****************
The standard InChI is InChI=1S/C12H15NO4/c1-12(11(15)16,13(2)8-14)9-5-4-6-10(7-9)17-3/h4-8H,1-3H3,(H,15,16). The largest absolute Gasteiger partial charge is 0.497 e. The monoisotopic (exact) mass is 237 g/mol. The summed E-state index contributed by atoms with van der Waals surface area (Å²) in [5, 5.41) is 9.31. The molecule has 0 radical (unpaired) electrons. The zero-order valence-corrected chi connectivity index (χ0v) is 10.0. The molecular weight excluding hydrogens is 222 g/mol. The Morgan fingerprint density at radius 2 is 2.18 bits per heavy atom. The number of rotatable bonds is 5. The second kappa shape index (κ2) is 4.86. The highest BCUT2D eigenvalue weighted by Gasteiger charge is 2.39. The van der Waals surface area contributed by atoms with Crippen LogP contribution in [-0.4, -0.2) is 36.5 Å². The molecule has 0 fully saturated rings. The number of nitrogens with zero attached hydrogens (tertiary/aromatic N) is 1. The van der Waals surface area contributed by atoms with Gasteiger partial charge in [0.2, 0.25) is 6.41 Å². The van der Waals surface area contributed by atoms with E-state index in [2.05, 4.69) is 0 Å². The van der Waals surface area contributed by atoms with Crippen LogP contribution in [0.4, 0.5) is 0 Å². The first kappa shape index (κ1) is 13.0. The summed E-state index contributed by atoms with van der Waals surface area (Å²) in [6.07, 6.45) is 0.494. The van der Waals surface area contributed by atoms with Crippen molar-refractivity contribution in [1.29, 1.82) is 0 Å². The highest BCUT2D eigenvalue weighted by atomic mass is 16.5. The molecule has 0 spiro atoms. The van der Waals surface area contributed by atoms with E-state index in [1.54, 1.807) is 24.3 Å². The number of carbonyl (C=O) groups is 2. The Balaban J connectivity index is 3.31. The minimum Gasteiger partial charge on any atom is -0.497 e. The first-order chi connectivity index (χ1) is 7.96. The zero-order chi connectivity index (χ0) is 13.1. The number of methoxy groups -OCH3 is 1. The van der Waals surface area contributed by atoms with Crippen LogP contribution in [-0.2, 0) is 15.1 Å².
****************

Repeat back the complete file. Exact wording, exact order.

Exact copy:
The standard InChI is InChI=1S/C12H15NO4/c1-12(11(15)16,13(2)8-14)9-5-4-6-10(7-9)17-3/h4-8H,1-3H3,(H,15,16). The largest absolute Gasteiger partial charge is 0.497 e. The monoisotopic (exact) mass is 237 g/mol. The summed E-state index contributed by atoms with van der Waals surface area (Å²) in [5, 5.41) is 9.31. The molecule has 0 radical (unpaired) electrons. The zero-order valence-corrected chi connectivity index (χ0v) is 10.0. The molecular weight excluding hydrogens is 222 g/mol. The Morgan fingerprint density at radius 2 is 2.18 bits per heavy atom. The number of rotatable bonds is 5. The second kappa shape index (κ2) is 4.86. The highest BCUT2D eigenvalue weighted by Gasteiger charge is 2.39. The van der Waals surface area contributed by atoms with Crippen LogP contribution in [-0.4, -0.2) is 36.5 Å². The molecule has 0 fully saturated rings. The number of nitrogens with zero attached hydrogens (tertiary/aromatic N) is 1. The van der Waals surface area contributed by atoms with Gasteiger partial charge in [0.2, 0.25) is 6.41 Å². The van der Waals surface area contributed by atoms with E-state index in [2.05, 4.69) is 0 Å². The van der Waals surface area contributed by atoms with Crippen LogP contribution in [0.4, 0.5) is 0 Å². The first kappa shape index (κ1) is 13.0. The summed E-state index contributed by atoms with van der Waals surface area (Å²) in [6.07, 6.45) is 0.494. The van der Waals surface area contributed by atoms with Crippen molar-refractivity contribution in [1.29, 1.82) is 0 Å². The highest BCUT2D eigenvalue weighted by atomic mass is 16.5. The molecule has 0 spiro atoms. The van der Waals surface area contributed by atoms with E-state index in [1.54, 1.807) is 24.3 Å². The number of carbonyl (C=O) groups is 2. The Balaban J connectivity index is 3.31. The minimum Gasteiger partial charge on any atom is -0.497 e. The first-order chi connectivity index (χ1) is 7.96. The zero-order chi connectivity index (χ0) is 13.1. The number of methoxy groups -OCH3 is 1. The van der Waals surface area contributed by atoms with Crippen LogP contribution in [-0.2, 0) is 15.1 Å².